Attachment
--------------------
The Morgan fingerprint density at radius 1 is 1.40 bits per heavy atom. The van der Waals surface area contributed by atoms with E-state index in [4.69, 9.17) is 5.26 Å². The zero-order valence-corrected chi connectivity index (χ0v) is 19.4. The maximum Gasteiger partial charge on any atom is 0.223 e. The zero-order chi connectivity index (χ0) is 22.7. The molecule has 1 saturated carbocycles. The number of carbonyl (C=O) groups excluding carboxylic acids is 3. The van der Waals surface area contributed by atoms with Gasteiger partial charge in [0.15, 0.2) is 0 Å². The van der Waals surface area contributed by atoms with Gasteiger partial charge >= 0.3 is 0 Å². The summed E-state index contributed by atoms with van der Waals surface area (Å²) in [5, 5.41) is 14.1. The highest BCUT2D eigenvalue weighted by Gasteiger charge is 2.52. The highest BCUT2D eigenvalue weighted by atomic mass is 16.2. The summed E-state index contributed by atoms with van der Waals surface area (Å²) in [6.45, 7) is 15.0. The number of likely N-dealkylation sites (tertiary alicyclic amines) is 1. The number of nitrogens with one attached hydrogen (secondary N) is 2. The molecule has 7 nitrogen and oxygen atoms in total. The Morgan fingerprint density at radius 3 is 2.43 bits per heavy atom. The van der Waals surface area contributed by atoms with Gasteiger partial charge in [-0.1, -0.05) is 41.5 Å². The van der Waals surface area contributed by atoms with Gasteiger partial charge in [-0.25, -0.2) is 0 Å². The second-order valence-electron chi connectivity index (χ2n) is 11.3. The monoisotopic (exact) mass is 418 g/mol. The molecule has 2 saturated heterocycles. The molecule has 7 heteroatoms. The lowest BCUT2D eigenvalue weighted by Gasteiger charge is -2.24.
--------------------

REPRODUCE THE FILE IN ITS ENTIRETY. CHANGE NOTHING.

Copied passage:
The Morgan fingerprint density at radius 1 is 1.40 bits per heavy atom. The van der Waals surface area contributed by atoms with E-state index in [4.69, 9.17) is 5.26 Å². The zero-order valence-corrected chi connectivity index (χ0v) is 19.4. The maximum Gasteiger partial charge on any atom is 0.223 e. The zero-order chi connectivity index (χ0) is 22.7. The molecule has 1 saturated carbocycles. The number of carbonyl (C=O) groups excluding carboxylic acids is 3. The van der Waals surface area contributed by atoms with Gasteiger partial charge in [0.15, 0.2) is 0 Å². The van der Waals surface area contributed by atoms with Gasteiger partial charge >= 0.3 is 0 Å². The summed E-state index contributed by atoms with van der Waals surface area (Å²) in [5, 5.41) is 14.1. The highest BCUT2D eigenvalue weighted by Gasteiger charge is 2.52. The highest BCUT2D eigenvalue weighted by atomic mass is 16.2. The summed E-state index contributed by atoms with van der Waals surface area (Å²) in [6.45, 7) is 15.0. The number of likely N-dealkylation sites (tertiary alicyclic amines) is 1. The number of nitrogens with one attached hydrogen (secondary N) is 2. The molecule has 7 nitrogen and oxygen atoms in total. The Morgan fingerprint density at radius 3 is 2.43 bits per heavy atom. The van der Waals surface area contributed by atoms with Gasteiger partial charge in [-0.1, -0.05) is 41.5 Å². The van der Waals surface area contributed by atoms with Gasteiger partial charge in [-0.25, -0.2) is 0 Å². The second-order valence-electron chi connectivity index (χ2n) is 11.3. The monoisotopic (exact) mass is 418 g/mol. The molecule has 2 saturated heterocycles. The molecule has 7 heteroatoms. The lowest BCUT2D eigenvalue weighted by Gasteiger charge is -2.24.